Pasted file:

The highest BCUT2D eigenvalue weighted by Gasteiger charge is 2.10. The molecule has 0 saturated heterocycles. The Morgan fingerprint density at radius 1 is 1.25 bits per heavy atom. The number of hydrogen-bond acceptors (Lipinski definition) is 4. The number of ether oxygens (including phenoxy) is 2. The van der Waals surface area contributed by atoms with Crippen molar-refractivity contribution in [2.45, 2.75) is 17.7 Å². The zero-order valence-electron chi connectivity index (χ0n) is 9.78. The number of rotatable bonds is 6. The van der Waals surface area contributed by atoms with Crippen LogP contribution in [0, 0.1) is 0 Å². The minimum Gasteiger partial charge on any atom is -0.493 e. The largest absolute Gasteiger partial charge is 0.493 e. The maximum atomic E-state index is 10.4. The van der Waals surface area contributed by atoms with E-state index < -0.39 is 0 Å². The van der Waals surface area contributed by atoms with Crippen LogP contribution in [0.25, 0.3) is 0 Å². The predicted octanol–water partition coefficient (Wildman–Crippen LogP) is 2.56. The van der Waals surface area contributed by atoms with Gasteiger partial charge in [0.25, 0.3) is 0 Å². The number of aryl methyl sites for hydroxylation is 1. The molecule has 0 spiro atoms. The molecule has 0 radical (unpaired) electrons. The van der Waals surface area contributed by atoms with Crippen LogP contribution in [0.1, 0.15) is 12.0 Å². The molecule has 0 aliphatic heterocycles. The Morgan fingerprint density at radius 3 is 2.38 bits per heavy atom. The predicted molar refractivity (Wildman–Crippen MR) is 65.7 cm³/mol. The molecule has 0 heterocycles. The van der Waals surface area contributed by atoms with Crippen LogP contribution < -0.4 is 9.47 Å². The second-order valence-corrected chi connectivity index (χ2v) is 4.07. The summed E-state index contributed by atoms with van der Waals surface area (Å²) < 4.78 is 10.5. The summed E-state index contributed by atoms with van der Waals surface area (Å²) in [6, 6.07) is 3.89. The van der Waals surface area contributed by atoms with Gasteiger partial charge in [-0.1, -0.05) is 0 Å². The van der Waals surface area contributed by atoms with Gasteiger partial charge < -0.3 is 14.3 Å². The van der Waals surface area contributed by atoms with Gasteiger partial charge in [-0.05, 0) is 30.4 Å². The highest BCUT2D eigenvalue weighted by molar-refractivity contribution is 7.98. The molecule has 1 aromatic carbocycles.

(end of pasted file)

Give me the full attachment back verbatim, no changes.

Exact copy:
The highest BCUT2D eigenvalue weighted by Gasteiger charge is 2.10. The molecule has 0 saturated heterocycles. The Morgan fingerprint density at radius 1 is 1.25 bits per heavy atom. The number of hydrogen-bond acceptors (Lipinski definition) is 4. The number of ether oxygens (including phenoxy) is 2. The van der Waals surface area contributed by atoms with Crippen molar-refractivity contribution in [2.45, 2.75) is 17.7 Å². The zero-order valence-electron chi connectivity index (χ0n) is 9.78. The number of rotatable bonds is 6. The van der Waals surface area contributed by atoms with Crippen LogP contribution in [0, 0.1) is 0 Å². The minimum Gasteiger partial charge on any atom is -0.493 e. The largest absolute Gasteiger partial charge is 0.493 e. The maximum atomic E-state index is 10.4. The van der Waals surface area contributed by atoms with E-state index < -0.39 is 0 Å². The van der Waals surface area contributed by atoms with Crippen LogP contribution in [0.25, 0.3) is 0 Å². The predicted octanol–water partition coefficient (Wildman–Crippen LogP) is 2.56. The van der Waals surface area contributed by atoms with Gasteiger partial charge in [0.25, 0.3) is 0 Å². The number of aryl methyl sites for hydroxylation is 1. The molecule has 0 spiro atoms. The molecule has 0 radical (unpaired) electrons. The van der Waals surface area contributed by atoms with Crippen LogP contribution in [0.1, 0.15) is 12.0 Å². The molecule has 0 aliphatic heterocycles. The Morgan fingerprint density at radius 3 is 2.38 bits per heavy atom. The predicted molar refractivity (Wildman–Crippen MR) is 65.7 cm³/mol. The molecule has 0 heterocycles. The van der Waals surface area contributed by atoms with Crippen LogP contribution < -0.4 is 9.47 Å². The second-order valence-corrected chi connectivity index (χ2v) is 4.07. The summed E-state index contributed by atoms with van der Waals surface area (Å²) < 4.78 is 10.5. The summed E-state index contributed by atoms with van der Waals surface area (Å²) in [6, 6.07) is 3.89. The van der Waals surface area contributed by atoms with Gasteiger partial charge in [-0.1, -0.05) is 0 Å². The van der Waals surface area contributed by atoms with Gasteiger partial charge < -0.3 is 14.3 Å². The van der Waals surface area contributed by atoms with Gasteiger partial charge in [-0.05, 0) is 30.4 Å². The highest BCUT2D eigenvalue weighted by molar-refractivity contribution is 7.98. The molecule has 1 aromatic carbocycles.